Head of a horse of Selene from the east pediment of the Parthenon, British Museum, London

Welcome to “Art, Culture & Books” with me Anthony King. Today I’ll be taking you on a video and photographic tour of the Head of a horse of Selene from the east pediment of the Parthenon, British Museum, London.

As always, I take all the photos and videos myself on location, ensuring you get an up-close and personal view of the fascinating world of art and culture. I’ll be popping in and out with commentary as this video progresses but for now let’s take a close up look.

The Parthenon’s east pediment depicts the goddess Athena’s birth from her father Zeus’ head. In the corners, the time of day is marked by Helios, the sun god’s chariot rising at dawn and Selene, the Moon goddess, sinking below the horizon. This sculpture is widely celebrated, capturing the essence of the strain felt by a creature pulling the Moon’s chariot through the night sky.

Constructed between 447 BC and 432 BC, the Parthenon Sculptures comprise various forms of marble architectural adornments extracted from the temple of Athena, situated on the Acropolis in Athens. The Parthenon, with a diverse history as a temple, church, mosque, and now an archaeological site, has endured substantial damage over the years. Notably, an explosion in 1687, during its use as an ammunition store, reduced it to ruins. Approximately half of the initial architectural embellishments have vanished over centuries, making complete reconstruction or reunion with its sculptural elements impossible.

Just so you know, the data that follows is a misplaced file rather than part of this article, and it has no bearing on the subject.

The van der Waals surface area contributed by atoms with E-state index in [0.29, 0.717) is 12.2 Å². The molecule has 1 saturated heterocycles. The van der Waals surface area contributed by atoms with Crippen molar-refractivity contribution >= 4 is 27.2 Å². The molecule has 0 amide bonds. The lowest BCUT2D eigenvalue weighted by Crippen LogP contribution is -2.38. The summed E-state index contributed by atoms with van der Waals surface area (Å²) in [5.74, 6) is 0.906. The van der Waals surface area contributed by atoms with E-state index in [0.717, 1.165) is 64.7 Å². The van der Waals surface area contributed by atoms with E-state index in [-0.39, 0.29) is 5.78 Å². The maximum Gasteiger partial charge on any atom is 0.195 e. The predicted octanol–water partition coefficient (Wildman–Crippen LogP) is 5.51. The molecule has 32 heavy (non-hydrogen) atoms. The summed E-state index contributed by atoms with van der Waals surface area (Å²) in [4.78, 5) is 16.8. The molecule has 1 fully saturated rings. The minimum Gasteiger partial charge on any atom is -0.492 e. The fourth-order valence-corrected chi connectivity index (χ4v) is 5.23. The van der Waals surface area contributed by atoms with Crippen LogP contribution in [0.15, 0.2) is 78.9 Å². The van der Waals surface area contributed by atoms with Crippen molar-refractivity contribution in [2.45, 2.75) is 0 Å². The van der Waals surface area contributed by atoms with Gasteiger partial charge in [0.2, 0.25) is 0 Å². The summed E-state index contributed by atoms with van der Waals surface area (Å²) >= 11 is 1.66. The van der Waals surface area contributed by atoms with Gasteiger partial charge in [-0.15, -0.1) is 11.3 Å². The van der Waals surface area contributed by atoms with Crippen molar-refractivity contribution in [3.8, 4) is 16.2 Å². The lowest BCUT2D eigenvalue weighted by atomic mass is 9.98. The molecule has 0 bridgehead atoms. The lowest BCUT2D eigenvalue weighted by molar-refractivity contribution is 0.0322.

If we speak to the British museum then it’s been decided that the surviving sculptures are optimally observed and preserved in museums, it is universally accepted that these relics are best suited for display in such institutions. If we speak to Greece, then they’re simply stolen and should be returned to Greece. In 2009, Athens inaugurated the Acropolis Museum to house the remaining sculptures in Greece, offering a comprehensive insight into the ancient history of the Acropolis and its adjacent religious sanctuaries and civic structures. These remnants of the 5th-century BC Parthenon, symbolize the dominance of Athens during that era.

By Anthony King (c)